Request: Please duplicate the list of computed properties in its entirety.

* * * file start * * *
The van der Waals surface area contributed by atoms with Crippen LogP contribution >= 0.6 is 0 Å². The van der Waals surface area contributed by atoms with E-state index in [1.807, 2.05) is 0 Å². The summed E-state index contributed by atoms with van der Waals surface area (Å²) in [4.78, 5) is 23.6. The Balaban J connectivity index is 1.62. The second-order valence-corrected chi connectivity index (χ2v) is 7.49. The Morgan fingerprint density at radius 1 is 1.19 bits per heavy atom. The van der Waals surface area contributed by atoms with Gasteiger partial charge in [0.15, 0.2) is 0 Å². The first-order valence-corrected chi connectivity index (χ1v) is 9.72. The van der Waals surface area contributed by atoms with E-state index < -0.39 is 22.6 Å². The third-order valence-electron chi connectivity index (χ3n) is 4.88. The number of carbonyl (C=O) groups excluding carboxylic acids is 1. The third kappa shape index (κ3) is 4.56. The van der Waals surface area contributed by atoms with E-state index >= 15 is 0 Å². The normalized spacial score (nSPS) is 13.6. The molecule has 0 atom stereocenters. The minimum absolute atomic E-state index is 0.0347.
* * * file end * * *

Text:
The van der Waals surface area contributed by atoms with Crippen LogP contribution >= 0.6 is 0 Å². The van der Waals surface area contributed by atoms with E-state index in [1.807, 2.05) is 0 Å². The summed E-state index contributed by atoms with van der Waals surface area (Å²) in [4.78, 5) is 23.6. The Balaban J connectivity index is 1.62. The second-order valence-corrected chi connectivity index (χ2v) is 7.49. The Morgan fingerprint density at radius 1 is 1.19 bits per heavy atom. The van der Waals surface area contributed by atoms with Gasteiger partial charge in [0.15, 0.2) is 0 Å². The first-order valence-corrected chi connectivity index (χ1v) is 9.72. The van der Waals surface area contributed by atoms with E-state index < -0.39 is 22.6 Å². The third-order valence-electron chi connectivity index (χ3n) is 4.88. The number of carbonyl (C=O) groups excluding carboxylic acids is 1. The third kappa shape index (κ3) is 4.56. The van der Waals surface area contributed by atoms with E-state index >= 15 is 0 Å². The normalized spacial score (nSPS) is 13.6. The molecule has 0 atom stereocenters. The minimum absolute atomic E-state index is 0.0347.